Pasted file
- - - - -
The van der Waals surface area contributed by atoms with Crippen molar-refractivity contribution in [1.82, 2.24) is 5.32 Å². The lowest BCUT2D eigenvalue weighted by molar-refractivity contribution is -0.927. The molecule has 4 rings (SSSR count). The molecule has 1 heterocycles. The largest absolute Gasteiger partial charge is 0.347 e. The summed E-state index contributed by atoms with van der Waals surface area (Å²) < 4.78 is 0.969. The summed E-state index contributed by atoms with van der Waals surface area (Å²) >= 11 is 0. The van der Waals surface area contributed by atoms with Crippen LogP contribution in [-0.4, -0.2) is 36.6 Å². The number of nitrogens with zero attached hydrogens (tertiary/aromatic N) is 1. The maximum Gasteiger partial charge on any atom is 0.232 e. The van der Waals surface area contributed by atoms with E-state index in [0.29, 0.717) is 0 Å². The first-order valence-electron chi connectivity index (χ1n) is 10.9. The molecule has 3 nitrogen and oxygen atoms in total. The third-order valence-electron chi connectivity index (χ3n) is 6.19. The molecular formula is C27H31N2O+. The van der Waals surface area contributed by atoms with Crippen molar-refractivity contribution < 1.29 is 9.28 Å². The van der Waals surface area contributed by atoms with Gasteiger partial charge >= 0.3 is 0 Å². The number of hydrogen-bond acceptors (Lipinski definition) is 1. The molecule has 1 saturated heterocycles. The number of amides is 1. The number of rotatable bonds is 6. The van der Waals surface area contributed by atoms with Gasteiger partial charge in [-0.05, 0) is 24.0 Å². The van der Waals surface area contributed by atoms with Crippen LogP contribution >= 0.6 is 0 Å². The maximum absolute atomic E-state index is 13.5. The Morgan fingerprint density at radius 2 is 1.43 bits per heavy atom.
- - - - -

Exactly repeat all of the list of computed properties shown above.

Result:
The van der Waals surface area contributed by atoms with Crippen molar-refractivity contribution in [1.82, 2.24) is 5.32 Å². The lowest BCUT2D eigenvalue weighted by molar-refractivity contribution is -0.927. The molecule has 4 rings (SSSR count). The molecule has 1 heterocycles. The largest absolute Gasteiger partial charge is 0.347 e. The summed E-state index contributed by atoms with van der Waals surface area (Å²) < 4.78 is 0.969. The summed E-state index contributed by atoms with van der Waals surface area (Å²) >= 11 is 0. The van der Waals surface area contributed by atoms with Crippen LogP contribution in [-0.4, -0.2) is 36.6 Å². The number of nitrogens with zero attached hydrogens (tertiary/aromatic N) is 1. The maximum Gasteiger partial charge on any atom is 0.232 e. The van der Waals surface area contributed by atoms with E-state index in [0.29, 0.717) is 0 Å². The first-order valence-electron chi connectivity index (χ1n) is 10.9. The molecule has 3 nitrogen and oxygen atoms in total. The third-order valence-electron chi connectivity index (χ3n) is 6.19. The molecular formula is C27H31N2O+. The van der Waals surface area contributed by atoms with Crippen molar-refractivity contribution < 1.29 is 9.28 Å². The van der Waals surface area contributed by atoms with Gasteiger partial charge >= 0.3 is 0 Å². The number of hydrogen-bond acceptors (Lipinski definition) is 1. The molecule has 1 saturated heterocycles. The number of amides is 1. The number of rotatable bonds is 6. The van der Waals surface area contributed by atoms with Gasteiger partial charge in [-0.05, 0) is 24.0 Å². The van der Waals surface area contributed by atoms with Crippen LogP contribution >= 0.6 is 0 Å². The maximum absolute atomic E-state index is 13.5. The Morgan fingerprint density at radius 2 is 1.43 bits per heavy atom.